Lauhala weaving revival, 1936.


Kona District to Supply Lauhala Articles to Hawaiian Village At Waikiki

George P. Mossman, of the Hawaiian Village at Waikiki, who has been spending some time on the Big Island, has succeeded in making arrangements through which the Kona districts will supply the village with lauhala, mats and other articles.

Mr. Mossman reported that he found three grades of lauhala articles produced. the First grade, which is the cheaper grade, is turned out as a medium of exchange for which the family obtains clothing, groceries and other articles for home use.

The second grade is the type of article turned out to sell, this being a better grade than the first one but not as good as the third grade which is produced because of the love of the art.

The plan of the village is to handle the three different grades of articles. Agents in the Kona districts will be Hawaiians, Japanese and Chinese in business in that district. It is expected that a large amount of lauhala articles will be handled by the Hawaiian Village as the tourist trade continues to grow.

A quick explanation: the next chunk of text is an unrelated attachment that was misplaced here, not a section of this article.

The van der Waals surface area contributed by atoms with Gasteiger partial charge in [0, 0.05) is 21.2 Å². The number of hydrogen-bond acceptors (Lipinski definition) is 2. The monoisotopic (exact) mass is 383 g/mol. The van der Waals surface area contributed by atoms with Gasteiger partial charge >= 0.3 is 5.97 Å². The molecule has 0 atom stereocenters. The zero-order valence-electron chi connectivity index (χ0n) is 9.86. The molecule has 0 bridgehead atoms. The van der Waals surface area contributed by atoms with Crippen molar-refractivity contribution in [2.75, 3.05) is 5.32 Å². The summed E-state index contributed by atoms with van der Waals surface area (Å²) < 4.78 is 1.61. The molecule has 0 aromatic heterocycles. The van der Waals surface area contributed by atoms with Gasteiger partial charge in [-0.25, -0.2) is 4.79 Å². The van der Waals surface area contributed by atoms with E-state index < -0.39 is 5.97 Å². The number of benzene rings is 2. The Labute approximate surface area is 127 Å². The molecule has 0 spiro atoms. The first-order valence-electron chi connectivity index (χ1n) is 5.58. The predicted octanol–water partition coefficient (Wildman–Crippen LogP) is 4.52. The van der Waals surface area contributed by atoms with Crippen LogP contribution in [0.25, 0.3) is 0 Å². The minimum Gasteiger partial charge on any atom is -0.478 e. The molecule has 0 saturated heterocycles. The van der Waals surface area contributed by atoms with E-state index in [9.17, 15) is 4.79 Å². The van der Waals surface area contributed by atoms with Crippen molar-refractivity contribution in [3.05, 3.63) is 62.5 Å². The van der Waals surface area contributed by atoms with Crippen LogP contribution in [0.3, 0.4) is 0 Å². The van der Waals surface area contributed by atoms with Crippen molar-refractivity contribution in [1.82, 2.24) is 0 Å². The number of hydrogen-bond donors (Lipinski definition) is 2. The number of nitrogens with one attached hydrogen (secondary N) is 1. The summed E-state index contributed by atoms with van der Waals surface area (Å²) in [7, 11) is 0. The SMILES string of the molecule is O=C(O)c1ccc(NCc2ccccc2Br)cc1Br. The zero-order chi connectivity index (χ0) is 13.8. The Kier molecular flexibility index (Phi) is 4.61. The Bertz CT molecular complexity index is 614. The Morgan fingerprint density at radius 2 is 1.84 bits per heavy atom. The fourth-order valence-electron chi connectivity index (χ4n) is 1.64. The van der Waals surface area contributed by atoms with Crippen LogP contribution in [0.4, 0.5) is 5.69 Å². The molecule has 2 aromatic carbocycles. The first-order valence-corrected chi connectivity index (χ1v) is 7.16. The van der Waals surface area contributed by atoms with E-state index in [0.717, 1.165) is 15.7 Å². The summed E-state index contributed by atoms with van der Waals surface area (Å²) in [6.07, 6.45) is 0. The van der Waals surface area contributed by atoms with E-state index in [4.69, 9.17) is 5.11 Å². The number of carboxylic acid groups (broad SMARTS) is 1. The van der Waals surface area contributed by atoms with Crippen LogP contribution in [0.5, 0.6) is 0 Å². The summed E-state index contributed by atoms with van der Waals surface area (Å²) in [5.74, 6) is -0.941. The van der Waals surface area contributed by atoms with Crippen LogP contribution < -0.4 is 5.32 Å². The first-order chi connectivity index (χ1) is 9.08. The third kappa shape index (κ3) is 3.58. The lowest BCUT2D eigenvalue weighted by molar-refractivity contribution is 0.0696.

Mr. Mossman also looked into the supply of lauhala for future use. He found much of the fine lauhala being destroyed by grazing cattle, and by careless landowners who clear away many of the best plants without replacing them. He also found many trees which have become too old for their leaves to be of practical use.

Mr. Mossman called upon L. W. Bryan of the department of forestry and agriculture to see what could be done about setting out more lauhala plants to keep up the supply. Mr. Bryan reported a large supply of lauhala in the Puna district. However Mr. Mossman believes the Puna district is too far away from Kona, the center of the lauhala industry to depend upon the former district for supplies. He plans to take further steps to see that the supply is maintained in Kona.

(Hoku o Hawaii, 4/22/1936, p. 1)


Ka Hoku o Hawaii, Buke XXVII, Helu 40, Aoao 1. Aperila 22, 1936.

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